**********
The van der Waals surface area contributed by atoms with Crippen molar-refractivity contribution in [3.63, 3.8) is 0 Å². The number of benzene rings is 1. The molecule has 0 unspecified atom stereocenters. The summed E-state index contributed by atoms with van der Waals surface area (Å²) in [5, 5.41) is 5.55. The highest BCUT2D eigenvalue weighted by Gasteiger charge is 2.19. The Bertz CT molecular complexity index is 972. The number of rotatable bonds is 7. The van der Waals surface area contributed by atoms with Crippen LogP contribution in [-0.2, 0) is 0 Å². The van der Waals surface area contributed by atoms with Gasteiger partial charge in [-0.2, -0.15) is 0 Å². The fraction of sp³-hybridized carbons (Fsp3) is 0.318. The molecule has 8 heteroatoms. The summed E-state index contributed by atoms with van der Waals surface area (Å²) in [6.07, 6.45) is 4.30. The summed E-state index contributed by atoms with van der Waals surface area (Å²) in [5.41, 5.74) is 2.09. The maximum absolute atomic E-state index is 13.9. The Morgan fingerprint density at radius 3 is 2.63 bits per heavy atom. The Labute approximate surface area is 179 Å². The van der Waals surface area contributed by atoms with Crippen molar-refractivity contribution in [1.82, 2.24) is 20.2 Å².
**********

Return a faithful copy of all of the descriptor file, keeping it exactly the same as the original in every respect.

The van der Waals surface area contributed by atoms with Crippen molar-refractivity contribution in [3.63, 3.8) is 0 Å². The number of benzene rings is 1. The molecule has 0 unspecified atom stereocenters. The summed E-state index contributed by atoms with van der Waals surface area (Å²) in [5, 5.41) is 5.55. The highest BCUT2D eigenvalue weighted by Gasteiger charge is 2.19. The Bertz CT molecular complexity index is 972. The number of rotatable bonds is 7. The van der Waals surface area contributed by atoms with Crippen LogP contribution in [-0.2, 0) is 0 Å². The van der Waals surface area contributed by atoms with Gasteiger partial charge in [-0.2, -0.15) is 0 Å². The fraction of sp³-hybridized carbons (Fsp3) is 0.318. The molecule has 8 heteroatoms. The summed E-state index contributed by atoms with van der Waals surface area (Å²) in [6.07, 6.45) is 4.30. The summed E-state index contributed by atoms with van der Waals surface area (Å²) in [5.41, 5.74) is 2.09. The maximum absolute atomic E-state index is 13.9. The Morgan fingerprint density at radius 3 is 2.63 bits per heavy atom. The Labute approximate surface area is 179 Å². The van der Waals surface area contributed by atoms with Crippen molar-refractivity contribution in [1.82, 2.24) is 20.2 Å².